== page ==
Attaching the Handle / Grip – Step 4

Attaching the Handle / Grip – Step 4

Step 4

To me attaching the handle is a milestone, after this step your fly rod starts looking like something. Kaylin really got a smile once we got to through this step. This step makes a little dust so reaming outside is suggested.

Kaylin with handle

Testing the fit of a reel with the handle on!

Items you’ll need for this step:

• Cork Handle and Butt section of rod. I suggest buying a pre-made handle.
• 3/8 inch rat tail file.

rat tail

Rat Tail File in Drill

• Optional – drill motor, this will definitely speed up the fitting process.
• Grease pen or crayon.
• Optional – fine steel wool.
• Epoxy, cup and stir stick (I use glue and epoxy interchangeable)
• Paper towel and alcohol for clean up.

Summary of the Steps

1. Ream the inside of handle.
2. Mark the blank and dry fit.
3. Attach the handle with epoxy.

Reaming the handle

The inside diameter of most handles are too small. You can buy special reaming tools, which work fantastic. A popular reamer is called the “Dream Reamer” made by Batson.  Batson Catalog  This is a nice tool, but it costs over $50.00. To save a little money, I use a 3/8 inch rat tail file. I priced these out at the local hardware store for $2.99.

The most important tip is – Don’t over size the hole! So take your time.

I start by dry fitting the handle on the blank. With rod and handle, the handle it didn’t even fit onto the blank. Kaylin’s just barely started. Eventually you want the handle to slide down to within an inch or so of final position.

Next mount the file into your drill. I use my 20 year old cordless drill and insert the file into the butt end. Be careful, because the file is tapered it is hard to get the file clamped tight in the drill chuck. Use at a slow rpm and slowly plunge the spinning file into the butt end of the handle.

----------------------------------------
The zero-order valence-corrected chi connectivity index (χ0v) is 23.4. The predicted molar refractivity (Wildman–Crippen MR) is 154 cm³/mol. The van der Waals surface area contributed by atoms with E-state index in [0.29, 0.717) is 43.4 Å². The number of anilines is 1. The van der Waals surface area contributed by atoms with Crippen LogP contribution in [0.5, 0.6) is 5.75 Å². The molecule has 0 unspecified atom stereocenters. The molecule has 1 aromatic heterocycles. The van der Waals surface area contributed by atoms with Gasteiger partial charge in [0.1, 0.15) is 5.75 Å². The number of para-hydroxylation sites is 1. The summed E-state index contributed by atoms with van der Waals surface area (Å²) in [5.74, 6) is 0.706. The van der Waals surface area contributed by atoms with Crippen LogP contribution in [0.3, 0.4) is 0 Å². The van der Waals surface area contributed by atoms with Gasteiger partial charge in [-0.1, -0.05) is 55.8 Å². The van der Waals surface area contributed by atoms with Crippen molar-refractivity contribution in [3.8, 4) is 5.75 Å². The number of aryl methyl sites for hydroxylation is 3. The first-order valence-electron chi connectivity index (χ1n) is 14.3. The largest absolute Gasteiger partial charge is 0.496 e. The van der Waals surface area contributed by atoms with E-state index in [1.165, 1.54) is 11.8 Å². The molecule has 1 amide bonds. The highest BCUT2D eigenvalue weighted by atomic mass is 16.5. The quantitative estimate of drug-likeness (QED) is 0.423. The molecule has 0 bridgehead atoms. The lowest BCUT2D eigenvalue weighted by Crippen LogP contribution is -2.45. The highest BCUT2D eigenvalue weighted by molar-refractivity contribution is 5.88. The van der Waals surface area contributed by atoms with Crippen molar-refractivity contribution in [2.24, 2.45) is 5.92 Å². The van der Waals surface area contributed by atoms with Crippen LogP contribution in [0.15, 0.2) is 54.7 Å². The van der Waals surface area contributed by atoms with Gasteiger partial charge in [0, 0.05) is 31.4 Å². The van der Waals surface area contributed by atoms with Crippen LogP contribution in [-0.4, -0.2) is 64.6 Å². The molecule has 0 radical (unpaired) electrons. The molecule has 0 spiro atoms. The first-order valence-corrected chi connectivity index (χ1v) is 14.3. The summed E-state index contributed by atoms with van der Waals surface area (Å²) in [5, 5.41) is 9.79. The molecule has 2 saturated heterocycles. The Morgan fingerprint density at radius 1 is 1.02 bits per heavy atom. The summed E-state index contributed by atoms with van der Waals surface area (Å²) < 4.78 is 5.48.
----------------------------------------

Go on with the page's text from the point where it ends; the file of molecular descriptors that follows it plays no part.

Ream Fly Rod Handle Video

Ream out fly rod handle video

 

handle butt

Looking at the butt end of handle

Always insert the file into the butt end so that the hole is tapered in the same as the rod blank. Don’t rush, ream a little then test fit. Don’t force the file into the handle, it can get stuck. Brushing the cork dust off the file helps the cutting process.
Once the handle easily slides to within an inch or two of the final position STOP.

 

Mark the Blank

I like to mark the rod blank with just below the final handle position. This provides a guide for applying epoxy. Reminder the final handle position is over the stationary hood.

handle to rod

Mark the blank to show where to stop epoxy

Mix up a small batch of epoxy and apply it to the rod blank between your mark down to the stationart hood. When performing this step with Kaylin we actually applied to much epoxy on the rod blank. All the excess epoxy had to be wiped off as we slide the handle into place. My recommendation is to put a thin coating of epoxy on the rod.

Glue on Fly Rod Handle Video

Gluing on the fly rod handle Video

 

epoxy handle

A little to much epoxy on blank, less is better here

When you slide the handle into place, spin it a half turn so the glue gets evenly spread between the handle and rod.
With the handle in position, clean up any epoxy squeeze out with a paper towel and alcohol.

Handle in place

Kaylin with what’s becoming a fly rod!

It’s starting to look like something!

I would say the toughest part is done!! The next steps go quick, you can actually double up steps while the epoxy is curing!